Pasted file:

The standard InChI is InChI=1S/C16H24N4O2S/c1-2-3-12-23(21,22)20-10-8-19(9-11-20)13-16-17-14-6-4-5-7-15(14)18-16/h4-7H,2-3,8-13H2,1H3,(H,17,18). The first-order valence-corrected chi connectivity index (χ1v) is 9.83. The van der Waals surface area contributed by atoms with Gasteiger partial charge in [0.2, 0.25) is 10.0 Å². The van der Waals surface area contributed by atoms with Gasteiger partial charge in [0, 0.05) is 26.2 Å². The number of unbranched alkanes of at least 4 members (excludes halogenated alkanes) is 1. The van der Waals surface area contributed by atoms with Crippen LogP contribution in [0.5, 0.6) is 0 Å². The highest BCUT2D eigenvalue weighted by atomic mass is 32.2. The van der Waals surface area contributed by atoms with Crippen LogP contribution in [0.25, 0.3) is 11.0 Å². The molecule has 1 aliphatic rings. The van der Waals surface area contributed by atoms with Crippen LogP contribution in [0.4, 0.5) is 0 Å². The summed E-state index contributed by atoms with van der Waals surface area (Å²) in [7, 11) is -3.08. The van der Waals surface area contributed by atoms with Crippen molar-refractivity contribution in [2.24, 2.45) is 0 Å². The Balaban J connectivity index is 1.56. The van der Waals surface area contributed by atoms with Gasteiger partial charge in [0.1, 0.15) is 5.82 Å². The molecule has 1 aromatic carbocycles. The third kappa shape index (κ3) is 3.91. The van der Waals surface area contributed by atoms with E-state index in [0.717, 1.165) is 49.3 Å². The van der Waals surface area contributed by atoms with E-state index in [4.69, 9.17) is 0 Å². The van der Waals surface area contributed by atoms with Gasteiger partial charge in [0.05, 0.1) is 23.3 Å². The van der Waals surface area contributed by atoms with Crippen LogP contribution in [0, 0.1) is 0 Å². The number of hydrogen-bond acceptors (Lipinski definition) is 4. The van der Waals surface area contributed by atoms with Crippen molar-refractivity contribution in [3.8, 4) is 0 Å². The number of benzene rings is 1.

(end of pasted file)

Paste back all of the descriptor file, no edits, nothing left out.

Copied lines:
The standard InChI is InChI=1S/C16H24N4O2S/c1-2-3-12-23(21,22)20-10-8-19(9-11-20)13-16-17-14-6-4-5-7-15(14)18-16/h4-7H,2-3,8-13H2,1H3,(H,17,18). The first-order valence-corrected chi connectivity index (χ1v) is 9.83. The van der Waals surface area contributed by atoms with Gasteiger partial charge in [0.2, 0.25) is 10.0 Å². The van der Waals surface area contributed by atoms with Gasteiger partial charge in [0, 0.05) is 26.2 Å². The number of unbranched alkanes of at least 4 members (excludes halogenated alkanes) is 1. The van der Waals surface area contributed by atoms with Crippen LogP contribution in [0.5, 0.6) is 0 Å². The highest BCUT2D eigenvalue weighted by atomic mass is 32.2. The van der Waals surface area contributed by atoms with Crippen LogP contribution in [0.25, 0.3) is 11.0 Å². The molecule has 1 aliphatic rings. The van der Waals surface area contributed by atoms with Crippen LogP contribution in [0.4, 0.5) is 0 Å². The summed E-state index contributed by atoms with van der Waals surface area (Å²) in [7, 11) is -3.08. The van der Waals surface area contributed by atoms with Crippen molar-refractivity contribution in [2.24, 2.45) is 0 Å². The Balaban J connectivity index is 1.56. The van der Waals surface area contributed by atoms with Gasteiger partial charge in [0.1, 0.15) is 5.82 Å². The molecule has 1 aromatic carbocycles. The third kappa shape index (κ3) is 3.91. The van der Waals surface area contributed by atoms with E-state index in [0.717, 1.165) is 49.3 Å². The van der Waals surface area contributed by atoms with E-state index in [4.69, 9.17) is 0 Å². The van der Waals surface area contributed by atoms with Gasteiger partial charge in [0.05, 0.1) is 23.3 Å². The van der Waals surface area contributed by atoms with Crippen LogP contribution in [0, 0.1) is 0 Å². The number of hydrogen-bond acceptors (Lipinski definition) is 4. The van der Waals surface area contributed by atoms with Crippen molar-refractivity contribution in [3.8, 4) is 0 Å². The number of benzene rings is 1.